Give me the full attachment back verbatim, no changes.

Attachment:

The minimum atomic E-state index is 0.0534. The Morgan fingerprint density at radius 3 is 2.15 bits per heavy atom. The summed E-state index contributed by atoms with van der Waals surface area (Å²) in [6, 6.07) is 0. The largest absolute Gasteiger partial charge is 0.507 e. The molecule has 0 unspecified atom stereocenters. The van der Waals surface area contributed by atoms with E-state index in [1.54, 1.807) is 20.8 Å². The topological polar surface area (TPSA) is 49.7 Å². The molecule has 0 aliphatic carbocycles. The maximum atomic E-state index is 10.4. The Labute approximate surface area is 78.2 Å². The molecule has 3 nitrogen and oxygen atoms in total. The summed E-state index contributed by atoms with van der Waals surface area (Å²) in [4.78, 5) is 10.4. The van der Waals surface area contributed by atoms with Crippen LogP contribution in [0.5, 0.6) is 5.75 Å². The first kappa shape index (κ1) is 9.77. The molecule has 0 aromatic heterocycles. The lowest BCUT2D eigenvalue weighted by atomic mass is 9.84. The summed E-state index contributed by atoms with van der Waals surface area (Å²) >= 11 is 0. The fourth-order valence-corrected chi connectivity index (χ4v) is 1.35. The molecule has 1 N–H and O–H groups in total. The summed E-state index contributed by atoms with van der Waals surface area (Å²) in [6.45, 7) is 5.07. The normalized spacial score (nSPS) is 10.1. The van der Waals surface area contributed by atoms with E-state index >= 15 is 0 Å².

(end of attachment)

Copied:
The minimum atomic E-state index is 0.0534. The Morgan fingerprint density at radius 3 is 2.15 bits per heavy atom. The summed E-state index contributed by atoms with van der Waals surface area (Å²) in [6, 6.07) is 0. The largest absolute Gasteiger partial charge is 0.507 e. The molecule has 0 unspecified atom stereocenters. The van der Waals surface area contributed by atoms with E-state index in [1.54, 1.807) is 20.8 Å². The topological polar surface area (TPSA) is 49.7 Å². The molecule has 0 aliphatic carbocycles. The maximum atomic E-state index is 10.4. The Labute approximate surface area is 78.2 Å². The molecule has 3 nitrogen and oxygen atoms in total. The summed E-state index contributed by atoms with van der Waals surface area (Å²) in [4.78, 5) is 10.4. The van der Waals surface area contributed by atoms with Crippen LogP contribution in [0.5, 0.6) is 5.75 Å². The first kappa shape index (κ1) is 9.77. The molecule has 0 aromatic heterocycles. The lowest BCUT2D eigenvalue weighted by atomic mass is 9.84. The summed E-state index contributed by atoms with van der Waals surface area (Å²) >= 11 is 0. The fourth-order valence-corrected chi connectivity index (χ4v) is 1.35. The molecule has 1 N–H and O–H groups in total. The summed E-state index contributed by atoms with van der Waals surface area (Å²) in [6.45, 7) is 5.07. The normalized spacial score (nSPS) is 10.1. The van der Waals surface area contributed by atoms with E-state index >= 15 is 0 Å².